down to a snail's pace for a few seconds, but moving the cursor and aiming remains
in real-time. The result is a beautifully executed tactical advantage for you,
Max, and the vendetta at hand. It gives you a few extra seconds to dodge or
target your foes. Move in any one of the four main directions (forward, back,
left and right) and press the right mouse button and Max will perform the classic
shootdodging maneuvers (jumping sideways and forwards or flying backwards with
guns blazing) that have made Hong Kong and now US action movies so popular.
A meter indicates
how much slow motion time you have and can be replenished by dispatching more
baddies. Both of these tricks are quite handy when faced with numerous enemies.
We just wish the odds were better stacked against Max in order to force
you to shootdodge and bullet time your way through more areas.
The end result is incredibly cool and leads to some of the most startlingly
cinematic sequences in town. Imagine entering a room with three bad guys, jumping
up on a table, then slowing time down as you leap sideways in the air, rotating
your body to unload a few shotgun shells into the bastards. Their bullets whiz
over your head (you actually SEE the bullets)....but yours find their mark.
The bullet-time ends, the dust clears, and the carnage has been wrought. Awesome.
Many of us were concerned how the control would fare in this new environment.
Well, relax - moving Max around is a simple affair. Anyone familiar with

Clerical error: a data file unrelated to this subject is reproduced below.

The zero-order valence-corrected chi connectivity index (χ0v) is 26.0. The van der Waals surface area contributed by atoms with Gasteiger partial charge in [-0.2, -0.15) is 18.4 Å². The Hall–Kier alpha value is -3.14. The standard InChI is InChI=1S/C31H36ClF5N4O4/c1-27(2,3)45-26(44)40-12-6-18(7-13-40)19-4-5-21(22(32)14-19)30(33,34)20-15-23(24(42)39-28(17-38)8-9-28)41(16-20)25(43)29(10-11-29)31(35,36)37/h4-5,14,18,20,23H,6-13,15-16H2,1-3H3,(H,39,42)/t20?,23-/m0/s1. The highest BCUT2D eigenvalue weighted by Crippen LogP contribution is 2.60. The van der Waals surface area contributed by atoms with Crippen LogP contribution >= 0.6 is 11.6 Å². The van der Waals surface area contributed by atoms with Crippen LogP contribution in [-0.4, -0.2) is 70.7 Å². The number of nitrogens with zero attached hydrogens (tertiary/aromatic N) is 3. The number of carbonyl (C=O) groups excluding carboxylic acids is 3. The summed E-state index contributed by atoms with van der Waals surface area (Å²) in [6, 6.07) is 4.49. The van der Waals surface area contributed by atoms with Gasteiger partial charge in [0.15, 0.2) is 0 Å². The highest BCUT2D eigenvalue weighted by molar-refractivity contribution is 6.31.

the first-person shooter genre will instantly run and gun with ease. Yep, our
boy Payne is manipulated by the now standard W, A, S and D on your keyboard
and aiming is handled with the mouse. Easy peasy!
The sound is fine, but not stellar. Often Max's voice sounds like it's
coming from some remote location other than the character. Weird! Many of the
guns didn't have that bassy boom that commands your enemies' attention. Max
could learn a lot from an old fogey like Counter-Strike.
On the flipside, the voice-acting is very good, and, when coupled with the cool
music, complements the dark atmosphere.
And then there's those annoying platformer elements. We don't want to spoil
anything, but man, is it lame. Frankly, we'd rather be shooting and dodging,
slowing down time and emptying clips into the well-modeled bad guys. The platform
bits just seem thrown in to break the monotony, and it still feels like a waste
of game space.
Which isn't to say that more varied gameplay is a bad thing. In fact, it's
too bad Max doesn't offer more variety. There are no vehicles to hop
into and drive around New York or really anything else FUN to break from the
running and gunning (again, the platform parts aren't particularly pleasing).
It's just a straightforward third person shooter...albeit overflowing with technological
Sadly, your adventure with Max will be over before you know it. It took
us between 12-15 hours to complete the whole game. That's really short considering
how long it took them to make the game.
This also means that the replay value is suspect. Completing the game leads
to harder difficulty settings and the cool but tough 'New York Minute' mode.
Here the player has to motor through each level with a clock counting down from
1 minute. You need to kill baddies to obtain more time. It's pretty intense,
but it's still just redoing the same levels in the same order with the same
sequences over and over again. And since there is no multiplayer, you better
get used to killing those CPU bad guys.
Replay value is upped due to the built-in level editor, but it's just not as
easy to use as advertised. It might be simple enough for veteran designers,
but most gamers will find it daunting and unwieldy. I don't doubt many of you
tech-philes out there will figure it out, though, so expect the mod scene to
explode in the coming months. Can you say Matrix mod?
While not without its flaws, Max Payne is a must-have for any PC action
gamer. It looks simply unbelievable, the gameplay and control is easy and intuitive,
and the bullet time makes it the premier action game on the PC. We've entered
a new realm here, people, and I can see the spoon.